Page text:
November sees the biggest rise of commercial property values in the uk in 15 years

November sees the biggest rise of commercial property values in the UK in 15 years

UK commercial property values rose by the largest monthly figure in 15 years, according to November’s IPD UK Monthly Index. Capital growth was 2.4% last month, bringing the compounded growth since the market began ascending in August to 5.4%. Year-to-date capital growth is now -8.4%, while steady income returns leave the total return for the 11 months of 2009 at -1.4%.

The dramatic reversal of fortunes in the UK commercial property markets has been predicated on softening rental pressure and returning yield compression. Rental growth has fallen from the deepest monthly negative figure in IPD’s 22-year history of -1.3% in March this year to -0.3% in November – the shallowest decline since October 2008. Concurrently, five consecutive months of yield compression has seen all property yields end November at 7.3%. Yield impact, which measures the influence of yield movement on capital values, was 2.8% in November – the largest monthly figure in 15 years.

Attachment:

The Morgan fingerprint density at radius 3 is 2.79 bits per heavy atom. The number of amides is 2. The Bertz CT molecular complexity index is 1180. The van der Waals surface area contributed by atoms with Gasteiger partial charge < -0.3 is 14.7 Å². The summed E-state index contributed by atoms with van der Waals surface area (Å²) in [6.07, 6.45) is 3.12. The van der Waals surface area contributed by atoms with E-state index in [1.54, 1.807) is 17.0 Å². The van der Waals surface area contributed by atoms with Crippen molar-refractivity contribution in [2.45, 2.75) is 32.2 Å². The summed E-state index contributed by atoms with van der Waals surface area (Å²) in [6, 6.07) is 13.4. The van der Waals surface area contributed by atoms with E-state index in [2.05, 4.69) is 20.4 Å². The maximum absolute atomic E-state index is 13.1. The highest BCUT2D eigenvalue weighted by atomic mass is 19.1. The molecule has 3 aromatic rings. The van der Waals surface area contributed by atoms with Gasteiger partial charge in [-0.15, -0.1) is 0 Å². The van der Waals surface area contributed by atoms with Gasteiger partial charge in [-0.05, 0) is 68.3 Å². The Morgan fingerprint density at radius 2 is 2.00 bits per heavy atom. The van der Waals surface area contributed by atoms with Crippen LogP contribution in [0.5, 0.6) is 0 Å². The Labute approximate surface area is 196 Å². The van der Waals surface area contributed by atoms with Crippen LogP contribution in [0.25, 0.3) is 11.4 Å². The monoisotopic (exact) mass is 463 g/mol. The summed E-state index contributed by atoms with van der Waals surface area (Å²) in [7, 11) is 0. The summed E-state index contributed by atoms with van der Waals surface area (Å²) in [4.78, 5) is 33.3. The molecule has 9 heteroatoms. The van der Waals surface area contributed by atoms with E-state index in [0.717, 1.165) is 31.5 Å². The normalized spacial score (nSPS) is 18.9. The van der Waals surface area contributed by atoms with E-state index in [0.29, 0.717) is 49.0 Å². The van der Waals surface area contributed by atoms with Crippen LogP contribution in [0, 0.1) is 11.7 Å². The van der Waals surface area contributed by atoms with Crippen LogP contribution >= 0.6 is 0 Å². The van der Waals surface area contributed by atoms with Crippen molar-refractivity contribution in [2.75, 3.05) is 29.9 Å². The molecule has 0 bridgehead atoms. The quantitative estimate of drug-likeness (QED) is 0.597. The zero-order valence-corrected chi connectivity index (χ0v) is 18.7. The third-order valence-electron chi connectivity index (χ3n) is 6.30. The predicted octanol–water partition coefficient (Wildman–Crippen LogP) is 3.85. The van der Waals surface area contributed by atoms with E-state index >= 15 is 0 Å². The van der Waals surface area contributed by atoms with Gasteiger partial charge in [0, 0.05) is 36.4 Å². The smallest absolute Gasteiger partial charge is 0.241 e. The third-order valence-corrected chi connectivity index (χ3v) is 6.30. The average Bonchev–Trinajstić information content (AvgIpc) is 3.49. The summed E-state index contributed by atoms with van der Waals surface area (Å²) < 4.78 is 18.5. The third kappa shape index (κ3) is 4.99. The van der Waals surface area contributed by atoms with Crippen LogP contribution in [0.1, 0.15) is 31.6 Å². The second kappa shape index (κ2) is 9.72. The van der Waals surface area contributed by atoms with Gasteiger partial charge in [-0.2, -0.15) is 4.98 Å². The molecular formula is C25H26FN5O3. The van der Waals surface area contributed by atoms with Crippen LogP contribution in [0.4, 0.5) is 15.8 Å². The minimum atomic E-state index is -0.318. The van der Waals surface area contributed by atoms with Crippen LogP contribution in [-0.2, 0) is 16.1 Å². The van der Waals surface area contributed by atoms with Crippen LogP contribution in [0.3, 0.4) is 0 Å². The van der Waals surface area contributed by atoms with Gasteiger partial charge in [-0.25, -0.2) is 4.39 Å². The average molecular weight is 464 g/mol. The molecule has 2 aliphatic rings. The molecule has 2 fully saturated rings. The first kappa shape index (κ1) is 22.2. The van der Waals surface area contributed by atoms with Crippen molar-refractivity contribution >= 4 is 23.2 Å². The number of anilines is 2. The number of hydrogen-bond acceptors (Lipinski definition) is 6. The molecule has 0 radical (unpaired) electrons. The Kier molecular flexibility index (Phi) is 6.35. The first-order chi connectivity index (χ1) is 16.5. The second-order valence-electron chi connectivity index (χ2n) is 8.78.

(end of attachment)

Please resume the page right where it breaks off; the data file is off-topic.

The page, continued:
Capital growth at the sector level has been significant. In Retail, November’s 2.8% growth was the second largest in IPD history, only surpassed in December 1993. The Industrial sectors’ 2.1% growth is the largest seen since March 1994, while in the historically more volatile Office sector, last month’s 1.8% capital growth was the largest gain since the height of the last property bull run in December 2006.

Malcolm Hunt, head of UK Client Services at IPD, said: ‘The recovery in UK commercial property markets over the last four months has gathered enough momentum to make a positive annual return for 2009 achievable. This time last year, the Monthly Index showed we were on the brink of surpassing the worst annual return since 1990 – at that time such a rapid reversal of fortunes would have been considered far fetched.

‘It is the awareness of this uncertainty which still pervades markets today which should keep us mindful of over-optimism. The recent events in the Middle East are an ample reminder of the fragility of confidence and how we must be vigilant and not misprice property risk. More than anything, recent years have served to reinforce the need for property investors to understand their risks.’

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